** Episode Guide #1 **
#1 HI DIDDLE RIDDLE
#2 SMACK IN THE MIDDLE ***
1/12/66,1/13/66. Written by Lorenzo Semple Jr. Directed by Robert Butler.
Batman and Robin are sued for one million bucks for false arrest by the
Riddler, who seeks to force Batman to unmask in court. Clues hidden in the
legal documents bring the Dynamic Duo to a hot and trendy discotheque
What A Way To Go-Go, as Batman does the Batusi with the Riddler's moll, played
by Jill St. John.
"I didn't know that I was going to have to do a dance in a disco before I
came in," Adam West has noted. "That was all improvised on the set. The
watusi was the dance that was popular then. I said, 'Okay, I'll do the
Batusi.' And it just happened."
Production values and the pilot's high budget are evident in the creative
and original set designs, lighting and excellent use of color, noticeably
absent in some underbudgeted third season misfires. Variations between pilot
and regular series: opening theme is slightly different, Alfred's rarely used
tuxedo is worn throughout #1/2 and the superimposed cliffhanger texts are
BatBits: Based on "Remarkable Ruse of the Riddler" from Batman #171
(5/65, written by Gardner Fox. Lyle Waggoner was originally cast as Batman
and filmed for a test reel.
#3 FINE FEATHERED FINKS
#4 THE PENGUIN'S A JINX ***
1/19/66,1/20/66. Written by Lorenzo Semple Jr. Directed by Robert Butler.
Fresh out of the slammer, Penguin and his gang create several
disturbances, including a giant umbrella which lands in Gotham. Nothing is
stolen, so Batman and Robin theorize the antics are a ruse.
Batman's origin was never specifically dealt with during the series.
Bruce Wayne mentions the murder of his parents in episode #1, refers to an
umbrella that belonged to his late father in #3, and recalls "the murder of my
parents by dastardly criminals" in #82. The references to Batman's past
appear in material worked on by Lorenzo Semple Jr., initially the series head
writer and someone who appears to have recieved the most influence from (or
paid better attention to) established Batman comics lore.
At the end of #4, Semple had Commissioner Gordon explain the origin of
the Batcostume. "It's simple. As Batman realized when he set out on his
crusade, nothing so strikes terror into the criminal mind as the shape and
shadow of a huge bat." Semple felt strongly about using shadow imagery. "I
think that's very important, and should be in all scripts from now on," wrote
Semple in a November 6,1965 letter to producer Bill Dozier. "The bat-costume
and bat-shadows throw terror and dismay into criminals. Indeed, that's the
very kernel of the whole costume gimmick and we certainly didn't make that
point in the pilot. Tell all toiling Bat-Writers to try to work it in." No
such emphasis was ever made.
Based "Partners in Plunder!" from Batman #169 (2/65),
written by France Eddie Herron. Mickey Rooney was considered for the role of
#5 THE JOKER IS WILD
#6 BATMAN IS RILED ****
1/26/66,1/27/66. Written by Robert Dozier. Directed by Don Weis.
The Joker devises a utility belt of his own, and switches it with
Batman's. He captures the Dynamic Duo and threatens to unmask them on live
TV, a classic bit of Batlore. These episodes avoid the series' typical
bizarro deathtrap cliffhanger, an excellent but underutiliezed change of pace.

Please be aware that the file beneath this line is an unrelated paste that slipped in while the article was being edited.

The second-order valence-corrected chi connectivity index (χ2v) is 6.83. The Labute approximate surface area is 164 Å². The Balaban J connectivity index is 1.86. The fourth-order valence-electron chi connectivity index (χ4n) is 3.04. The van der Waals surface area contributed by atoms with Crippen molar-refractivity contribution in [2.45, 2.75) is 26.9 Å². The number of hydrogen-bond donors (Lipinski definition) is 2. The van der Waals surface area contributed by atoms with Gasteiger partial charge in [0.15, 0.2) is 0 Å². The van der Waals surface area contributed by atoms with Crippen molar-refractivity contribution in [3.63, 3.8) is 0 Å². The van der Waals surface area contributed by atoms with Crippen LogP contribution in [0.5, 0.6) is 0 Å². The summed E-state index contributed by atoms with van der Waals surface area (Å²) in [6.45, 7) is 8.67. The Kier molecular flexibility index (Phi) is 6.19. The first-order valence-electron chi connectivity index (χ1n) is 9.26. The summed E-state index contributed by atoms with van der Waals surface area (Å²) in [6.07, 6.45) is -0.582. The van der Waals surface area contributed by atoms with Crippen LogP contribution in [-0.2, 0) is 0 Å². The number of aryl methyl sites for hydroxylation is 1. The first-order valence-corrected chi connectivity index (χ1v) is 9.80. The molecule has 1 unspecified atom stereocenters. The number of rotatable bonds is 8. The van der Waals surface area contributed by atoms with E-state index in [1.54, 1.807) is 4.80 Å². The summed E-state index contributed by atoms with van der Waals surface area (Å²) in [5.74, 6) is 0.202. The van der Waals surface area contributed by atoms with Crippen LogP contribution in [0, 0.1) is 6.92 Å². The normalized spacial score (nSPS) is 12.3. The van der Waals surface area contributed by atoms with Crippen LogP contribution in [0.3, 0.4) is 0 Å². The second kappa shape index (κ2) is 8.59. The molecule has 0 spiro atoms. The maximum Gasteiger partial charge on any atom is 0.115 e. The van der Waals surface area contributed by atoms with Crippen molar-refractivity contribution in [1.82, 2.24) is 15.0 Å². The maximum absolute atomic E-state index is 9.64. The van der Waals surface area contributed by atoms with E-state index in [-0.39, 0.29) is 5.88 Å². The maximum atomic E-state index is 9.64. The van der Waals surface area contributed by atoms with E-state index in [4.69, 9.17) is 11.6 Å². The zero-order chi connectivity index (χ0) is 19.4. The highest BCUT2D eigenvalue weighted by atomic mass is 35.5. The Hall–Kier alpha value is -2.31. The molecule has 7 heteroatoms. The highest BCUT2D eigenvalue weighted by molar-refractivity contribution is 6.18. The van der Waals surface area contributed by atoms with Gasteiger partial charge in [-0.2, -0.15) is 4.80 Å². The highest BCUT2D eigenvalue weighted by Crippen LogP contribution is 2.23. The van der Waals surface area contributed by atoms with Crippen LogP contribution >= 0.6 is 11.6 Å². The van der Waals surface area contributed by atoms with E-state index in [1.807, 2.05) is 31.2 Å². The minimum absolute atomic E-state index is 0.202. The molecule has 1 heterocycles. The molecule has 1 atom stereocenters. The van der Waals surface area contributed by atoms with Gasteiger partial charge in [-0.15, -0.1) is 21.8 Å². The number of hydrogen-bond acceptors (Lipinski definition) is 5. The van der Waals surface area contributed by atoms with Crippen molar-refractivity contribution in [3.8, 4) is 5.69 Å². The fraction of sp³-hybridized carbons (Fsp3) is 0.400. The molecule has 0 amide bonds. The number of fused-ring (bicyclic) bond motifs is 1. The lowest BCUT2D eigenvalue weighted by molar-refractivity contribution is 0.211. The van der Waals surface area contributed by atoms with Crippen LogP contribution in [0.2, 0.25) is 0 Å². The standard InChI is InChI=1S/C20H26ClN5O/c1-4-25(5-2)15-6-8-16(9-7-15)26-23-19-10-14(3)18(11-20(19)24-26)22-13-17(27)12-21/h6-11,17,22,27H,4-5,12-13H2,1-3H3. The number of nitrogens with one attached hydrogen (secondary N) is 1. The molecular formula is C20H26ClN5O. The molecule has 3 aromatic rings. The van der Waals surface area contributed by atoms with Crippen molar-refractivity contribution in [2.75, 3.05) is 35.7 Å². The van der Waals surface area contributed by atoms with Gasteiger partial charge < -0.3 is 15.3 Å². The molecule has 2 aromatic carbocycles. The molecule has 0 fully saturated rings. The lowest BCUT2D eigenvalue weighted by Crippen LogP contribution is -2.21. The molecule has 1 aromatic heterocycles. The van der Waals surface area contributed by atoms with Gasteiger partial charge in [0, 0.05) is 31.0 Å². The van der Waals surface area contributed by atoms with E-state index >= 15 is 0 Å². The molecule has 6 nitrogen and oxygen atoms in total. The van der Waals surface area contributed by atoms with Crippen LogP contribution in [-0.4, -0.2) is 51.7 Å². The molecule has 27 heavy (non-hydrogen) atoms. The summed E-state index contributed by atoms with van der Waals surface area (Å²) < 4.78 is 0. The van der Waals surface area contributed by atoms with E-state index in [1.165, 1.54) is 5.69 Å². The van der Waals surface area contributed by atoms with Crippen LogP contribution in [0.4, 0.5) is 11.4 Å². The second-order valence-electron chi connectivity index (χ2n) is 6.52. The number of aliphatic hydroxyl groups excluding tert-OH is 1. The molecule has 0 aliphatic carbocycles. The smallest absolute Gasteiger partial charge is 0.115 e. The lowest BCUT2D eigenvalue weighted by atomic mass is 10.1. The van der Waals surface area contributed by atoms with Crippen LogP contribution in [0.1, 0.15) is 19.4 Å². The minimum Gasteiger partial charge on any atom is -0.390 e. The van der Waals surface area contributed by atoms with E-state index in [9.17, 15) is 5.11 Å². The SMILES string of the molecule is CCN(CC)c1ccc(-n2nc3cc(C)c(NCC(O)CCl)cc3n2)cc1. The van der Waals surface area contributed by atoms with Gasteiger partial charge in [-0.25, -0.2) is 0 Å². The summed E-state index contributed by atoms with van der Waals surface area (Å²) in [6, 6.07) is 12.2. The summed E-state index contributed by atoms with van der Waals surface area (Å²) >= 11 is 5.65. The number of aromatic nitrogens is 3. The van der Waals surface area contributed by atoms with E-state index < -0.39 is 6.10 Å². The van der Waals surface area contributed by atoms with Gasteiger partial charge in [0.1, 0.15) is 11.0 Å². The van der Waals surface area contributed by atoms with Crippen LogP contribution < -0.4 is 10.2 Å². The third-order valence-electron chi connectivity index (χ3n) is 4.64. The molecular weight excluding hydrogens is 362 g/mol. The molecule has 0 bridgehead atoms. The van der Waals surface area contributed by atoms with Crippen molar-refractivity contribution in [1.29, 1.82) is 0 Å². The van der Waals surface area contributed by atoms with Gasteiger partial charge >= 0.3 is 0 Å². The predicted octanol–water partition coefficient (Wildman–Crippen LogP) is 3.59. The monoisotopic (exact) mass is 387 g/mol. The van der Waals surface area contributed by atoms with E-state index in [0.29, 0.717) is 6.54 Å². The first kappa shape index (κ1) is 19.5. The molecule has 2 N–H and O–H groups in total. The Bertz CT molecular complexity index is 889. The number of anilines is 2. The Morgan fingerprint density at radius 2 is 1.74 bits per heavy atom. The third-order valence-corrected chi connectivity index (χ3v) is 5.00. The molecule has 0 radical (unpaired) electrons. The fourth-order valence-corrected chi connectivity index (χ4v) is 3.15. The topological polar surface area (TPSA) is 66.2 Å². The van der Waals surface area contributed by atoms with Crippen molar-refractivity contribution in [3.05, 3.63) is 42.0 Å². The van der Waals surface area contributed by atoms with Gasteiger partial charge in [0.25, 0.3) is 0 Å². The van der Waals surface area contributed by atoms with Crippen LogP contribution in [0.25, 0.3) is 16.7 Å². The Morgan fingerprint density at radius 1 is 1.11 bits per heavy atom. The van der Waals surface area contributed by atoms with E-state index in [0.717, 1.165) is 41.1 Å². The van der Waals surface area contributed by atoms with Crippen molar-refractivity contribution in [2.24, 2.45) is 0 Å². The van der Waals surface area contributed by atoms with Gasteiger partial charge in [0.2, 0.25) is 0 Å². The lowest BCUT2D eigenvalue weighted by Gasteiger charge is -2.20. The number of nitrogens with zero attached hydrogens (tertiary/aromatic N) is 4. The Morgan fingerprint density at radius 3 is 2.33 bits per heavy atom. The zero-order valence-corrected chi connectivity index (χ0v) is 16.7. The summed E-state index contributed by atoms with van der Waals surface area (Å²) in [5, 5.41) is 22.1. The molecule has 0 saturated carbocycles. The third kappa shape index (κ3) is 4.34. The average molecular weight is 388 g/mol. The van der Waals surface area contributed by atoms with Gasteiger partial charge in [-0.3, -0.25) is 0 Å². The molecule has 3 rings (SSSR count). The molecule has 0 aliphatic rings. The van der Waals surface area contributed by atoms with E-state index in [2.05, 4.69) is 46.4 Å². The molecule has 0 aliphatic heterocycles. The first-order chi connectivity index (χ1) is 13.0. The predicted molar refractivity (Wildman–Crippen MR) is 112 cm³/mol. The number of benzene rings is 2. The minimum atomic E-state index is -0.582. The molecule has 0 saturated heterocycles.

This is the best Joker performance by Cesar Romero. Hubi Kerns and Victor
Paul, the stunt doubles for Adam West and Burt Ward respectively, are evident
throughout the fight scene at the end of #6. The first season's more
expensive optical on-screen POWs and EEYOWs are less obtrusive and
obliterative than later version, allowing the action to be more visible.
"White was forbidden on the set," said William Dyer, on Adam West's
lighting stand-in. "You'd always wear a shirt the color [of the costume] or
close to it. And if something was really important, they'd give you a smock to
wear [in] the color they wanted. Ironicaly enough, you'll see all the heroines
in white and cameraman Howie Schwartz would go bananas. 'Why did you do this
to me again? You know I don't like white!' Patricia Barto did the costumes.
She'd always do that kind of thing: he'd get furious."
Both Jose Ferrer and Gig Young were considered for the role
of the Joker.
"Poor devil. Forced to live in an air-conditioned suit that keeps his body
temperature down to 50 degrees below zero. No wonder his mind is warped."
#7 INSTANT FREEZE
#8 RATS LIKE CHEESE ***
2/3/66 Written by Max Hodge. Directed by Robert Butler.
Batman and Robin attempt to thward Mr. Freeze's plans to steal the
Circle of Ice Diamonds, and are frozen in their steps by a deadly ice-gun.
"I don't think I did a very good job with George Sanders," lamented
director Bob Butler, of the actor who played Mr. Freeze. "I don't know if I
didn't direct him enough. He was certainly a lovely guy, kind of a gentle,
decent, professional guy. Why it didn't gel with him, I don't know."
was less bombastic than others who followed in the role, including Otto
Preminger and Eli Wallach. Sanders is more serious and perhaps more
understatedly deadly. Some of this stems from Sanders' calm on-screen
indifference as a cultured cad. In keeping with his screen persona, Sanders'
1972 suicide note observed that he was "bored."
Based on "The Ice Crimes of Mr. Zero" from Batman #121 (2/59)
by Dave Wood. Mr. Zero was changed to Mr. Freeze for the TV show, and the
comics followed suit. Watch for Teri Garr in the bit part of a girl in #7.
#9 ZELDA THE GREAT
#10 A DEATH WORSE THAN FATE ***
2/9/66,2/10/66. Written by Lorenzo Semple, Jr. Directed by Norman Foster.
Master escape artist Zelda the Great steals $100,000 from the First
National Bank on April Fool's Day, and, believing the cash to be counterfeit,
kidnaps Aunt Harriet, suspending her over a vat of boiling oil for ransom.
Though not of supervillain status, Ann Baxter as Zelda and Jack Kruschen as
Albanian genius Eivol Ekdol work because Semple's story is well written.
Lorenzo Semple's initial outline for these episodes used comics
escape artist Carnado. William Dozier wrote, "Let's remember we must work